Now each user control’s DataContext is set to an object from the Model layer, so that the UI elements can bind to a single model element. When the user control needs to get its model object, it can do so in the following way:

private ReflectionHelper ReflectionHelper
return this.DataContext as ReflectionHelper;

A button click in the handler is as easy as:

public void ShowTypes_Click(object sender, RoutedEventArgs e)

In this sample the ApplicationManager is handling listening for the results from one model and passing the data on to the results model. This separates the logic from the views. Since the ReflectionResultsUserControl is bound to the Results property on the results model, it gets updated automatically when the ApplicationManager updates the results model. At this stage the UserControls are doing virtually nothing and the model layer is doing all of the work (which is ideal).

1. The button click is handled in the OperationsUserControl.
2. The FindTypes or FindAssemblies method is called on the user control’s model element.
3. The reflection helper model element does some reflection work
4. When the work is complete an event is raised
5. The ApplicationManager listening for the event updates the ReflectionResults model element.
6. Since the ReflectionResultsUserControl’s ListBox is bound to the Results property of the ReflectionResults model element, the ListBox is updated automatically.

Design #4

At this point we have probably taken the samples as far as they need to go. However, to demonstrate one way the DataModel-View-ViewModel pattern can be implemented, sample #4 takes the design to the next level. Since the other DataModel-View-ViewModel articles already do a great job explaining the concepts, I will just describe the design for sample #4. Let’s start with the diagram:

1. Using a RoutedCommand the OperationsView handles the button click command.
2. The view calls into its view model to perform an operation.
3. Since the OperationsViewModel was storing the MatchText data, it can call into its model (ReflectionHelper) to find types or assemblies.
4. The ReflectionHelper model retrieves the matching types or assemblies.
5. The ReflectionHelper raises its operations complete event
6. The ApplicationManager handles the event and updates the ReflectionResults model.
7. The ReflectionResults model raises a results changed event
8. The ReflectionResultsVewModel handles the event and puts the results data into a format suitable for its view.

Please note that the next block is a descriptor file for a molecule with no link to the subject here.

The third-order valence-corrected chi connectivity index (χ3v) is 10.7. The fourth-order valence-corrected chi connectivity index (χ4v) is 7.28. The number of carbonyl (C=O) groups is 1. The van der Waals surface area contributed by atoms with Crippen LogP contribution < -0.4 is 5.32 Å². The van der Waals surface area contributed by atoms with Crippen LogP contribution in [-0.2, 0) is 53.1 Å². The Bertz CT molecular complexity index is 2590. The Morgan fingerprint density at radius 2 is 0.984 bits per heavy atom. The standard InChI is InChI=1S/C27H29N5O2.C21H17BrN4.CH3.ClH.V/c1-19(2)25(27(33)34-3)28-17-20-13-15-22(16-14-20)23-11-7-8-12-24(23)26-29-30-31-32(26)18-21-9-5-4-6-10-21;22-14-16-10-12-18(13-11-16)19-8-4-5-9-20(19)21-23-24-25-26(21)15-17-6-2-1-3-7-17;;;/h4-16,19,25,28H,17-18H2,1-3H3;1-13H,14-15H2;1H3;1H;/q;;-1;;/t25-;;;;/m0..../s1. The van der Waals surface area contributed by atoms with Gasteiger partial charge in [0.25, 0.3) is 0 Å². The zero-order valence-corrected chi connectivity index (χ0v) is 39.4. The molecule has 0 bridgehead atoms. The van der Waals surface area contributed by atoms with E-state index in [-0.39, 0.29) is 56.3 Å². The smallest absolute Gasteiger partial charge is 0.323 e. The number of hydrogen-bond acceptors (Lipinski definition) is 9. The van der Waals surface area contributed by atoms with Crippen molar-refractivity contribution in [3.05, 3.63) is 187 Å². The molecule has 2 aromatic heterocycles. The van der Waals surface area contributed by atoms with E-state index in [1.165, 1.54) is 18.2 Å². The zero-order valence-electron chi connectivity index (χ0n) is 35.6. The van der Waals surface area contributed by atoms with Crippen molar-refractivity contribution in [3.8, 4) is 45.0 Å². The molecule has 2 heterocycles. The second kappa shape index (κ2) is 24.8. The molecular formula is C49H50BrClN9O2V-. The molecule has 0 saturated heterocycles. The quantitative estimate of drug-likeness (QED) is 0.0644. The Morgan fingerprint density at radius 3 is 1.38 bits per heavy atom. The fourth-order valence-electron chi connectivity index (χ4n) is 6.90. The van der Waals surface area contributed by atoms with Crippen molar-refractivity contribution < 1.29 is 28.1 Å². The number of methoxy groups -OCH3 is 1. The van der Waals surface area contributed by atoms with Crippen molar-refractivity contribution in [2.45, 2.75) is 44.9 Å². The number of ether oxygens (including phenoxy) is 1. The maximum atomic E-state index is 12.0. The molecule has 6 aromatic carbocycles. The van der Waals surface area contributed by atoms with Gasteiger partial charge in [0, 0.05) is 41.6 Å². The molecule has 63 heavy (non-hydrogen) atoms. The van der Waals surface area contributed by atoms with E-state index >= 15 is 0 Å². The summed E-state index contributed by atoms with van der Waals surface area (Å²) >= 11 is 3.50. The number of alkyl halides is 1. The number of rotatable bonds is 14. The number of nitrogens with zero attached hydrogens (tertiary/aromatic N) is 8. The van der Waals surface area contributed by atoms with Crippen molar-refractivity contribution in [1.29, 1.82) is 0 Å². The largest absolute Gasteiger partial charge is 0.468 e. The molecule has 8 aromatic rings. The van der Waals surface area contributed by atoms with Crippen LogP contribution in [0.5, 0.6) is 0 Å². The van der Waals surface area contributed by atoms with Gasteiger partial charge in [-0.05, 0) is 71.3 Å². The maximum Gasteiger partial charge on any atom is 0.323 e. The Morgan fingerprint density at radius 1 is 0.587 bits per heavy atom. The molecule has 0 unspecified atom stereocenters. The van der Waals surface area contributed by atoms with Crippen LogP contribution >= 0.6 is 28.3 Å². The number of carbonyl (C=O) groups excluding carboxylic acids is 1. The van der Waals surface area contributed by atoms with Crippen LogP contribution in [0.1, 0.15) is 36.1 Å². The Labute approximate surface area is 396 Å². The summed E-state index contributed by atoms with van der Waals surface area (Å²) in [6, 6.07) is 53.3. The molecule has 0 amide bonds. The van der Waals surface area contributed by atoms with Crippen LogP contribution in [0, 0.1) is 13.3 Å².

9. Since the ListBox in the ReflectionResultsView is bound to the ObservableCollection in its respective view model, the ListBox is updated automatically.

For such a small application this design is overkill. However, as applications grow in size and complexity, the DataModel-View-ViewModel pattern keeps the overall design simple and minimizes dependencies. It also has the added benefit of making all of the various modules much easier to test, which is obviously crucial to the success of any large piece of software.

One interesting aspect of the DM-V-VM is how well the view can be abstracted from the rest of the application. For example, in this sample a new class call ApplicationViewState was created to hold the view models that represent the views. A DataTemplate allows us to represent the view model in any way we want:

<DataTemplate DataType=”{x:Type viewModels:OperationsViewModel}”>
<!–Sets the view model as the data context–>
<views:OperationsView DataContext=”{Binding}” />

In the main window a ContentPresenter is used to represent a ‘place holder’ for its content which is specified to be one of the view models:

Content=”{Binding Source={StaticResource ApplicationManager}, Path=ViewState.LeftSideView}”/>
Content=”{Binding Source={StaticResource ApplicationManager}, Path=ViewState.RightSideView}”/>

By swapping the view models in the ApplicationViewState, the views automatically follow their respective view model. This is a crude demonstration of a data driven UI.

Disclaimer: Design #4’s sample is not a perfect implementation of the DM-V-VM pattern. I have seen it implemented in various different ways. It usually depends on the requirements of the particular application. As far as I can tell there is also no difference between what people call a DataModel and a Model. Since many WPF applications work with a data layer of some sort such as a database, they call it the DataModel. In this last sample I could have easily just called the ReflectionHelper and ReflectionResults Models (I think I did a few times anyways).

A Word of Warning: If you are new to WPF, attempting to implement DM-V-VM for your application is extremely difficult. There are many ‘gotchas’ along the way that put major roadblocks in the way of solving problems. Most of these are WPF specific. Your best source of help is the MSDN WPF Forum.

In the real world, applications are usually a mix of all four of these designs. No single design fits every application. It is up to you to learn from your mistakes in order to learn how to design and develop simple, flexible, scalable applications. :) No matter how experienced you get, there is always more to learn!

Download the samples: WPFDesigns

All questions, comments, and criticism are welcome!